© 2018 by Broken Puppet Symposium

info@brokenpuppetsymposium.com

  • Facebook Social Icon

keynote speakers

​Keynote:

Professor Petra Kuppers

Petra Kuppers is a community performance artist and a disability culture activist. She is a Professor at the University of Michigan, Ann Arbor, teaching in Performance Studies. Kuppers is the Artistic Director of The Olimpias: Performance Research Projects, an international artists' collective that creates collaborative, exploratory environments for people with physical, emotional, sensory and cognitive differences and their allies. The Olimpias began as a collaboration among people with mental health differences in Wales. Petra's book about how The Olimpias conducts research through artistic practices, Disability Culture and Community Performance: Find a Strange and Twisted Shape (2011), won the biennial Sally Banes Award from the American Society for Theatre Research. Kuppers is also the recipient of the 2015 President’s Award for Art and Activism by the Women Caucus for the Arts. Kuppers explores how disability engages with culture and the arts in journals such as TDR: The Drama Review, About Performance, Liminalities, Afterimage, the Quarterly Review of Film and Video, and differences. Her books include Disability and Contemporary Performance: Bodies on Edge (2003), The Scar of Visibility: Medical Performances and Contemporary Art (2007), Community Performance: An Introduction (2007), and Studying Disability Arts and Culture (2014). She co-authored the poetry collection Cripple Poetics: A Love Story (2008) with fellow disability culture activist Neil Marcus. Her most recent publications include the poetry collection PearlStitch (2016) and Theatre & Disability (2017). A collection of queercrip speculative short stories, Ice Bar, appears in 2018.

​Keynote:

Corina Duyn

Corina Duyn is an artist, including puppetry arts, and writer including for Disability Arts Online. Her story of exploring ways to create art and live well despite illness has been well documented over the years, including in documentaries Fit to Fly (2003) and Flight Path (2006), as well as  several radio interviews. Her work has received stunning reviews and has been used in theses and talks by professors and art students. During the 1990s she worked as a professional Doll Artist and facilitated workshops prior to the onset of illness (M.E.) in 1998, following which her creative output changed dramatically both in substance and intensity. She conducted a visual and written dialogue with her body and explored the accompanying emotions, physical challenges, sudden joys and moments of gratitude through the creation of art, and shared these works with an international audience through books and exhibitions. She facilitated an eight-month puppet-making project with fellow members of the Irish Wheelchair Association (IWA), and witnessed the empowering benefits of participation in the arts, by non-artists. The invitation to give a talk at the 2017 “The Broken Puppet: A Symposium on Puppetry, Disability, and Health” brought her into a world of 'all things puppet'.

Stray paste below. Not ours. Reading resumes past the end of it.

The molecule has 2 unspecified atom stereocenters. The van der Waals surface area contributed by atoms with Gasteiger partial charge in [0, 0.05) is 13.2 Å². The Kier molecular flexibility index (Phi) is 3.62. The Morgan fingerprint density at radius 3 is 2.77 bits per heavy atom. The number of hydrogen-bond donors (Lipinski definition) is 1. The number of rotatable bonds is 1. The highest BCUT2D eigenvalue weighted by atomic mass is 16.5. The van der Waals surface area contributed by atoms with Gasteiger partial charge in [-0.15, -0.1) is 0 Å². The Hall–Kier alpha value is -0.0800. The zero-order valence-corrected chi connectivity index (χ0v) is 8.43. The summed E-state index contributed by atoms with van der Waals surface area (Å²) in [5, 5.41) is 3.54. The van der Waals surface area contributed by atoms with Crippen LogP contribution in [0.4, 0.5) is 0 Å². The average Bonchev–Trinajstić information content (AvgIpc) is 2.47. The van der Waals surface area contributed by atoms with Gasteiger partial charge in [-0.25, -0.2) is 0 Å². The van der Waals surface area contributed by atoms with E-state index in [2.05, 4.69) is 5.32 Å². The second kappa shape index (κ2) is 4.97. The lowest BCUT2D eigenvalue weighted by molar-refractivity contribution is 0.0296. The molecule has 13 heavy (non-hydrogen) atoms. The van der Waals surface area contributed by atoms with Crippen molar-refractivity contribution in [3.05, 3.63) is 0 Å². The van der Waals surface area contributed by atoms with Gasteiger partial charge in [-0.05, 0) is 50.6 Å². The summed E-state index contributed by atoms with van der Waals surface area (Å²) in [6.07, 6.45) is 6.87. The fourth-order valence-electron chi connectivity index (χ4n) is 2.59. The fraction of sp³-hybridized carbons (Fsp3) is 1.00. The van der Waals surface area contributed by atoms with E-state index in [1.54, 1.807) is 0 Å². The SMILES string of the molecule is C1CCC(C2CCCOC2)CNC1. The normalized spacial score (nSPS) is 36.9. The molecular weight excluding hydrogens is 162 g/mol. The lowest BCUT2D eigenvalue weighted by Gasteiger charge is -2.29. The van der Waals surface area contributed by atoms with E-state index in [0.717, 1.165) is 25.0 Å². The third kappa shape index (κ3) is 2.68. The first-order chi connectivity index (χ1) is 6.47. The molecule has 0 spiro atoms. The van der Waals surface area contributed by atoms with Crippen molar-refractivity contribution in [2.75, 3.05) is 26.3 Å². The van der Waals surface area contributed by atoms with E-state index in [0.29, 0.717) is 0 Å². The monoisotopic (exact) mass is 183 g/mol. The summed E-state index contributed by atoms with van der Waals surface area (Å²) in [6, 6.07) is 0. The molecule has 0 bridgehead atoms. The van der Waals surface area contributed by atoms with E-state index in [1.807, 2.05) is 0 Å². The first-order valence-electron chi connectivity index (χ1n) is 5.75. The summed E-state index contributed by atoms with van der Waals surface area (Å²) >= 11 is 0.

Photo credit: Broken Puppet Symposium, Nik Palmer 2017

presenter bios

Pablo Ariel is founder and director of Galilee Multicultural Theatre. He is an actor and writer, director and puppeteer. He was the artistic director of the Deaf Theater of Magar. He has written and directed many shows for children and for adults. He has produced a series of educational films about human rights for the Israeli Ministry of Education, and has worked with different symphony orchestras in Israel, and abroad as a stage director, actor and scriptwriter of concerts for children.

Cariad Astles runs the Research Commission for the international puppetry association, UNIMA, and teaches puppetry at the Central School of Speech and Drama and Exeter University, UK. She  has directed puppetry for a number of companies and shows, and has run numerous puppetry training workshops in the UK, Australia, Brazil, Spain and China. She also works with the Catalan-based collective Irènia (www.irenia.net), a group of artists and educators working on themes of peace, development and global education. 

Nikki Charlesworth is a Theatre Designer, Puppeteer and Puppet Maker, who trained at Nottingham Trent University and currently resides in Nottingham. She has previously worked for Graeae Theatre Company and Ramps on the Moon, and is thrilled to now have the opportunity to develop her own work in Disability Arts.

Pat Deeny is senior lecturer in Nursing at Ulster University and co-ordinates the “Safe and Effective Nurse” module.